Collaboration beers are hot right now. It seems like I can find a handful of them at each of my local beer shops. Breweries large and small are teaming up to brew some unique, interesting, and often delicious beers.
The idea of two (or more) brewers coming together to create something new isn’t reserved for big, well-distributed brands either. About a year ago Greenport Harbor Brewing and Southampton Publick House brewed a Strong Ryland Pale Ale together and more recently Blind Bat Brewery and Long Ireland Beer Company brewed a saison together.
Today, I’m excited to announce a different kind of beer collaboration — one between a media outlet and Blind Bat Brewery. I’ve known owner and brewmaster Paul Dlugokencky since before he even created Blind Bat in 2008 and we share a mutual admiration for and dedication to local food, wine and beer. It’s been inspiring to watch Paul create and launch his brand — literally from his garage — and when I approached with some beer ideas — many of which would include locally grown products — he was enthusiastic about collaborating, saying “Lenn doesn’t just have a discerning palate, he also happens to be a talented and creative home cook. Many of us know that some of the best meals are created at home, and craft brewing beer has a lot in common with creative cooking. I’m really looking forward to working with Lenn on some new, fun ideas.”
Brewing with local ingredients isn’t anything new to Paul. His Long Island Potato Stout has always been brewed with local, organic potatoes, and the Long Island Oyster Stout is brewed with — you guessed it — local oysters. In fact, Paul has a “Farm and Garden Series” of beers that will continue to grow over time — made possible in part by his wife Regina, who is the farmer and CSA manager at Fox Hollow Farm in Huntington, NY.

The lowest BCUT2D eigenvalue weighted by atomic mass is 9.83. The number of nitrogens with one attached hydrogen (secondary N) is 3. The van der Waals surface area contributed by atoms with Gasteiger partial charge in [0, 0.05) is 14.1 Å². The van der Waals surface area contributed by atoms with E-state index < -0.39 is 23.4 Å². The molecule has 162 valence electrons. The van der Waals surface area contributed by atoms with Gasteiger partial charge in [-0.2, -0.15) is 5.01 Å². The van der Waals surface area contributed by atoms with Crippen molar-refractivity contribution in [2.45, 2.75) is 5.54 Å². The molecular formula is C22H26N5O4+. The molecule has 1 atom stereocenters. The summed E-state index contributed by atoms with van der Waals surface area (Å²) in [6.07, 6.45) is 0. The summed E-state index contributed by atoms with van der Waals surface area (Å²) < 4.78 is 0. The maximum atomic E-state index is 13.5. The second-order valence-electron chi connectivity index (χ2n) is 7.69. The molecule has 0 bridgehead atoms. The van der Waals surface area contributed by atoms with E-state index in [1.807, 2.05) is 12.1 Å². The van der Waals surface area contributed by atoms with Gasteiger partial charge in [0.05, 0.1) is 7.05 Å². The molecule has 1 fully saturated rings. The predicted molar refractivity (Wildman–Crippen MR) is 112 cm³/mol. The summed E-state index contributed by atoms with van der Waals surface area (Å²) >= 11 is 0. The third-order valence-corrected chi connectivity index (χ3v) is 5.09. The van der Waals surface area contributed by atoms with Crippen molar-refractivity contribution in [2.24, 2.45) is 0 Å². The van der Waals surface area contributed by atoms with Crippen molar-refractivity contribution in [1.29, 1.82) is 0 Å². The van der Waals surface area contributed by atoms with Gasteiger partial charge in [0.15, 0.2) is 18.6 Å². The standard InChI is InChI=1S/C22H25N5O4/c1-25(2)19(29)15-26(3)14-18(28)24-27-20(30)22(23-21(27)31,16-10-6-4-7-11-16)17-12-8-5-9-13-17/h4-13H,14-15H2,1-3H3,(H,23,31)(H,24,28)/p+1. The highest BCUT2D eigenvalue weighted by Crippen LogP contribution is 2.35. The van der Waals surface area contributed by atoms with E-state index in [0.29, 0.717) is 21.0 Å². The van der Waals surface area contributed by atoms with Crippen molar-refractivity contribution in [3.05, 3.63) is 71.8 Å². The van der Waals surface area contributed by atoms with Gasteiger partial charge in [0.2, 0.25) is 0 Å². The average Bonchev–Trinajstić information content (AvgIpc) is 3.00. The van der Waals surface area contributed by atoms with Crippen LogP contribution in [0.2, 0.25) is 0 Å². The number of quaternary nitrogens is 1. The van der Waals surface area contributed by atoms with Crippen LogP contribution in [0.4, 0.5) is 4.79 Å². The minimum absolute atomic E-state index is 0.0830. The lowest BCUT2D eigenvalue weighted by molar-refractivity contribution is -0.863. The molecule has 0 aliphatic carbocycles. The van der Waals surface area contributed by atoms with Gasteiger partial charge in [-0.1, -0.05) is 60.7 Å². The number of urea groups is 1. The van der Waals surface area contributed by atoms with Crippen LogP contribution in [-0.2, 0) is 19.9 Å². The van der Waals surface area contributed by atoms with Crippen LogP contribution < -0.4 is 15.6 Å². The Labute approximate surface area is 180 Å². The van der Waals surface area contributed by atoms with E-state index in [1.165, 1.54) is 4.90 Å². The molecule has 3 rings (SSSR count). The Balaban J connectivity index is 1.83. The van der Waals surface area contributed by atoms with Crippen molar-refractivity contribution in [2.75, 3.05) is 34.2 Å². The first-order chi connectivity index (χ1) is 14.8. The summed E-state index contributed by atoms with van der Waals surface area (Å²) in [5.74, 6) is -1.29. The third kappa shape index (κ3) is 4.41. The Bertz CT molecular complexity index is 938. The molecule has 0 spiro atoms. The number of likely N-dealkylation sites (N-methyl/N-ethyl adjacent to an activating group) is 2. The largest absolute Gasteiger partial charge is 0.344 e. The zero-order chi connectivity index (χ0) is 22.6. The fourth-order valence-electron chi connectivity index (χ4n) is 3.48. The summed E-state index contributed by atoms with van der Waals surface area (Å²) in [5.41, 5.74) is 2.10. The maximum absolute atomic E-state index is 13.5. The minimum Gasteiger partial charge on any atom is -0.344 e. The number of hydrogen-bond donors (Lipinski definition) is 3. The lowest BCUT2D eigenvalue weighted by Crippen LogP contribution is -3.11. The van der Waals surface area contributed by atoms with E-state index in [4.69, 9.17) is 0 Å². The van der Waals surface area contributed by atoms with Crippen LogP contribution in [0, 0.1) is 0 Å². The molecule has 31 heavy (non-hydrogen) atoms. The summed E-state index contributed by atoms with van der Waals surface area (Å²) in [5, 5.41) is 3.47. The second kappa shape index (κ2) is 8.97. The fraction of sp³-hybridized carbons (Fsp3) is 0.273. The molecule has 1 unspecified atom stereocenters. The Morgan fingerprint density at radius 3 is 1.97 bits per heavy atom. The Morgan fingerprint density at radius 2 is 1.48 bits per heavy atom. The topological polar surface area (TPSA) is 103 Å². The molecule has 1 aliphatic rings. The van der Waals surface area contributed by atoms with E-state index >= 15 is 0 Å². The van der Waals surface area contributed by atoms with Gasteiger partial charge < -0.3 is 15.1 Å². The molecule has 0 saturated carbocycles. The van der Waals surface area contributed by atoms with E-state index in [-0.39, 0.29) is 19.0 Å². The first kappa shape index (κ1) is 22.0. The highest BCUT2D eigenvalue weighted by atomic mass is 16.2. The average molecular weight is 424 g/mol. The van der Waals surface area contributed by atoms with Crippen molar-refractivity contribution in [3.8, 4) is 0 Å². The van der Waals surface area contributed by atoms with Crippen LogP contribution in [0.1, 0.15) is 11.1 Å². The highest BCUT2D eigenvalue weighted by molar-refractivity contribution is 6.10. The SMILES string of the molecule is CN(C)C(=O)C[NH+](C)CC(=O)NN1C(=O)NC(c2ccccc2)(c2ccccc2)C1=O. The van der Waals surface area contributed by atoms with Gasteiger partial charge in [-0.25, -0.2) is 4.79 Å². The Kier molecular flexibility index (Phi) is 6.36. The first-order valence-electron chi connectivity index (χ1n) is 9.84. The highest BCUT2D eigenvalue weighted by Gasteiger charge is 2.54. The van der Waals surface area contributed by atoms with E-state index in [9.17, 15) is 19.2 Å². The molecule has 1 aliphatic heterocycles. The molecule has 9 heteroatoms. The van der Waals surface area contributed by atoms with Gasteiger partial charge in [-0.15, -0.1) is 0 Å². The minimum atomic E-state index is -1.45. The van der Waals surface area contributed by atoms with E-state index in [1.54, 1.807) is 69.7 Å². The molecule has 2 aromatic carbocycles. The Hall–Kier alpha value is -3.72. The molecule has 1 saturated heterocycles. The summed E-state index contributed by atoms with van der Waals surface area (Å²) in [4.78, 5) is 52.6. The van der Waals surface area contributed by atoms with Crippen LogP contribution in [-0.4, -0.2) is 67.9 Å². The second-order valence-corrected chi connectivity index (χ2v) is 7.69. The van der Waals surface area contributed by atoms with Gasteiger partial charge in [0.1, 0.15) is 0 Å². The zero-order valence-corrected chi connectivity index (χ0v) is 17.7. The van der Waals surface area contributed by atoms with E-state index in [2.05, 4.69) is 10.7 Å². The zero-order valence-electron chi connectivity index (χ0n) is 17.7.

In mid-2010, Paul expanded his brewing operation, moving from a 10-gallon system to a 3-barrel one (93 gallons per batch). The Blind Bat-NYCR beers will be brewed on the older system, nicknamed “Bertha.”
At this point, I don’t think either one of us is sure exactly where the “Bertha Series” will take us, but we do have our first beer planned — a well-hopped IPA with Southeast Asian flavors that we will call ThaIPA. Regina is growing the organic Thai basil for us right now and we hope to brew a number of batches. Depending on how the beer is received, we might eventually brew some on the larger 3-barrel system (nicknamed “Betty”).
Not surprisingly — especially not if you consider that Paul was a home winemaker before turning to brewing — many of our other beer ideas relate to wine in some way. Barrel aging beer in wine barrel is the obvious route, so obvious in fact that it holds little interest for us, but we have discussed using some locally grown grapes to create a beer-wine hybrid in the fall. With so many beer styles and different grapes available, there are many possible combinations.
We should have our first brew day schedule soon — so look for more on this unique project in coming weeks.